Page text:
ERCP (Endoscopic Retrograde Cholangio Pancreography)

ERCP (Endoscopic Retrograde Cholangio Pancreography)

ERCP, which is one of the methods that are generally not well known, is an intervention in the biliary tract opening into the duodenum as Endoscopic Retrograde Cholangio Pancreography. This intervention can be performed for diagnosis or treatment. With endoscopy, a thin cannula passed through the endoscope is inserted into the millimetric bile duct located in the duodenum through the oesophagus and stomach.

After this stage, it is determined whether there is any abnormality in the bile inlet or inside. These can be determined as abnormalities such as stones, tumours or stenosis. Although it seems to be a very labouring procedure, ERCP is one of the simplest procedures.

This ERCP procedure is a very simple procedure that usually takes between 20-30 minutes. If a stone or tumour is detected, it is possible to intervene immediately at this time. It should not be forgotten that it is possible to reveal the data that other devices cannot obtain thanks to this device.

What is ERCP, How is it done?

ERCP or endoscopic retrograde cholangio-pancreatography is the name given to the visualisation of the bile ducts and pancreatic duct through the endoscopy device by administering a special drug that allows the bile ducts to be seen on X-rays and, if necessary, some treatments such as removing the stone causing obstructive jaundice in the duct, opening the stenosis of the bile duct mouth, taking a biopsy.

Bile is a special fluid secreted in the liver and used to digest fats. It is stored between meals and secreted for digestion following the meal. The bile duct enters the duodenum through a protrusion called papilla. The bile duct is entered through this protrusion called papilla.

In which cases is ERCP performed?

The most common reason for ERCP is the presence of stones in the bile ducts. It is performed to remove the obstruction caused by the stone formed in the gallbladder falling into the main bile duct. Other indications for ERCP include biliary tract and pancreatic tumours, biliary stenosis, bile duct leakage (especially after surgical interventions) and some pancreatic diseases.

What are the Complications of ERCP?

Although the procedure is generally safe, ERCP also has some complications. The most important of these complications are inflammation of the pancreatic gland (pancreatitis), bleeding during the electrical incision or perforation of the intestine. Although these complications can usually be resolved by endoscopic intervention, surgical intervention is rarely necessary and hospitalisation may be required. Sometimes the procedure may fail due to anatomical or technical reasons. In experienced hands, ERCP procedure is more than 95% successful and safe.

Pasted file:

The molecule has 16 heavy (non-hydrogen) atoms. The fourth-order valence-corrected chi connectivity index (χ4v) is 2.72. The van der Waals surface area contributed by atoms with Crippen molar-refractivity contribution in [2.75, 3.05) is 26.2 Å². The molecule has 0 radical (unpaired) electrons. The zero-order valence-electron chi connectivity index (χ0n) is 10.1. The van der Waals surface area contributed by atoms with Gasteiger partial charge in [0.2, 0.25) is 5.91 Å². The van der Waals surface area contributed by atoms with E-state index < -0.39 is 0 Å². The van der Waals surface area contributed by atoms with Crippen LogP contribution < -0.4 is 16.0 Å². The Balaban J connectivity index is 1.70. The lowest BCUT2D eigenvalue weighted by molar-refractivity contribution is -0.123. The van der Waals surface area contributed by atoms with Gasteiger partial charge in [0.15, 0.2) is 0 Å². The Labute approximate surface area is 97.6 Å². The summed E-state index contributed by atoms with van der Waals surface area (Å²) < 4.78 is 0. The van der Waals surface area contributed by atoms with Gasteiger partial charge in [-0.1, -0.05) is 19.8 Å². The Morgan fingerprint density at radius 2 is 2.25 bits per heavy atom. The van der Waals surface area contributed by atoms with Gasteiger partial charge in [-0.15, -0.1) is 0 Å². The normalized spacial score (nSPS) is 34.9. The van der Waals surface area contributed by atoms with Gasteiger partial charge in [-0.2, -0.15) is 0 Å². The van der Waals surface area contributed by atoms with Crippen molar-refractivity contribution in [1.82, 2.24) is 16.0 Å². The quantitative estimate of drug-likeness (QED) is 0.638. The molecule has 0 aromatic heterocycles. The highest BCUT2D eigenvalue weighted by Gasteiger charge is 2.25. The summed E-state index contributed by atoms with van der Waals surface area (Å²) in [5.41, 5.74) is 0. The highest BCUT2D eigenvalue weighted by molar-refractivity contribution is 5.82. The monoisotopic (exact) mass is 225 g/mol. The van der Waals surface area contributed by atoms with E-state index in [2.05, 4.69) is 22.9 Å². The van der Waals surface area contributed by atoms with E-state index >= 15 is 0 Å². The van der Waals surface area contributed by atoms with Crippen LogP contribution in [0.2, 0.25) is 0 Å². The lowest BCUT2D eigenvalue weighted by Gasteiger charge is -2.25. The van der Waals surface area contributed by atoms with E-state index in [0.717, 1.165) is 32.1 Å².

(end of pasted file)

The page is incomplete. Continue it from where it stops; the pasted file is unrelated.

Despite all these risks, ERCP is the safest intervention in the above-mentioned diseases and especially in cases of stones falling into the biliary tract and is the first choice for interventions in the biliary tract.

Things to Consider When Coming to ERCP

  • – Fasting is required for at least 6-7 hours before the procedure.
  • – The doctor and nurse who will perform the procedure should be informed separately about other diseases, allergies and medications used by the patient to be treated.
  • – If you are likely to be pregnant, be sure to warn your doctor.
  • – Blood thinners should be discontinued 7-10 days in advance.

What Should Be Considered After ERCP Procedure?

After the ERCP procedure, you should not drive because of the sedative medication given. During the procedure, air is introduced to open the intestine sufficiently, so there will be some feeling of fullness and gas complaints after the procedure. Stool softening and changes in bowel habits may occur for a few days.

Always ask your doctor for food intake a few hours after the procedure. In cases such as bleeding from the rectum, tar-coloured stools, vomiting, severe abdominal pain, weakness and dizziness, fever above 37.5 C, it is useful to inform your doctor.

Does ERCP Application Cause Pain?

When ERCP is performed, people usually have many concerns. As a primary question, there may be questions about whether ERCP application causes pain. Since ERCP application is taken orally, it can cause effects such as nausea, vomiting and pain.

Even before this method is applied, the doctor says that the patient should not eat or drink anything at certain intervals. In this respect, it can be said that the patient’s stomach should be completely empty. In order to prevent the patient from suffering too much, a drug that provides sedation is used. This procedure is then performed.

Although ERCP is seen as a very demanding procedure, it ends in 20 or 30 minutes. In this respect, it would not be correct to say that it is very challenging.

Is ERCP a Reliable Procedure?

It is known that one of the general questions of patients is Is ERCP reliable? ERCP procedure is one of the completely safe procedures. It does not have any side effects. After the procedure, the patient may experience loss of appetite or nausea for a short time. These are quite normal effects.

People undergoing ERCP do not require hospitalisation. There is no problem in sending the patient home after the ERCP procedure is performed by appointment. ERCP procedure is performed by experienced gastro- enterology specialists.

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